Families of air crash victims in Ethiopia seek more than money to heal

A year after losing his wife in the Boeing Co. 737 Max crash in Ethiopia, it’s the lack of information about what happened that is prolonging Bayihe Demissie’s grief.

This week, about 500 family members of victims of the disaster will gather at the crash site outside the capital, Addis Ababa, to commemorate the first anniversary of the tragedy. As a families’ representative, Bayihe, 35, will seek to console many who are still waiting for answers about what brought down the Ethiopian Airlines Group flight moments after takeoff, killing all 157 people on board.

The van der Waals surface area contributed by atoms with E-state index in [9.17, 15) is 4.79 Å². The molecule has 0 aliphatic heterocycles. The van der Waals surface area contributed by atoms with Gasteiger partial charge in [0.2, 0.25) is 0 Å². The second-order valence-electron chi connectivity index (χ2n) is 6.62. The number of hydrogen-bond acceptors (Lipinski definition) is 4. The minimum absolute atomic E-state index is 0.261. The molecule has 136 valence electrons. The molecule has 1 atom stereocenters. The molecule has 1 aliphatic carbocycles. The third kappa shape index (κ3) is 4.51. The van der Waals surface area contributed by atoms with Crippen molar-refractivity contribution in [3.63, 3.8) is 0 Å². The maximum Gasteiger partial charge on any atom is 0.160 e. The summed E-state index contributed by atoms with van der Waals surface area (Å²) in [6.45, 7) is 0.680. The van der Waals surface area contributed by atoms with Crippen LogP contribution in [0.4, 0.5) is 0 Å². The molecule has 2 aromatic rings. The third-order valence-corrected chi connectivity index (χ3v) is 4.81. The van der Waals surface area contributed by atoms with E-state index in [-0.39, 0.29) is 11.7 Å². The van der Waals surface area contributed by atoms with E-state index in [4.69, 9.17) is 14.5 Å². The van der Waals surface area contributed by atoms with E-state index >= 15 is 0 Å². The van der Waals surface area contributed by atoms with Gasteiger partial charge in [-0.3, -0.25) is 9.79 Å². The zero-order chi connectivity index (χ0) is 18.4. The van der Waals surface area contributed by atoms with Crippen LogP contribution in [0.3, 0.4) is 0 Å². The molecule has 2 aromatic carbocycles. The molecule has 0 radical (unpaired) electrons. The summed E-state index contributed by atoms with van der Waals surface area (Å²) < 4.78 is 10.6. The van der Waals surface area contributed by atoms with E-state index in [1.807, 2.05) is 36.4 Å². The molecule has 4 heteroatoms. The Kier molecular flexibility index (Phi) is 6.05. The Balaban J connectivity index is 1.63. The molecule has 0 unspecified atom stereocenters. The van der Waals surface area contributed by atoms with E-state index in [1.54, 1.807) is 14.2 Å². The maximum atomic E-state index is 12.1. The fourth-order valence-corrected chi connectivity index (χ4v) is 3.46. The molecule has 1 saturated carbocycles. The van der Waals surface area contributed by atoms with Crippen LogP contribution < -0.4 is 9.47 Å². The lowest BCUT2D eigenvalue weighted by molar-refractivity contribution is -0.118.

“It is not the money that heals you,” Bayihe, a father of a two-year-old boy said in an interview, while sobbing intermittently. “What the families want is clear information.”

Ethiopian authorities plan to release an interim report this week that excludes information from “a lot” of investigations that are continuing, Amdye Ayalew, the nation’s chief crash investigator, said on Feb. 21. That means the statement will likely lack comprehensive findings about the roles played by Boeing, the U.S. Federal Aviation Administration or Ethiopian Airlines in the disaster. Investigators have tentatively concluded that the plane’s design caused the crash, Bloomberg reported on Friday.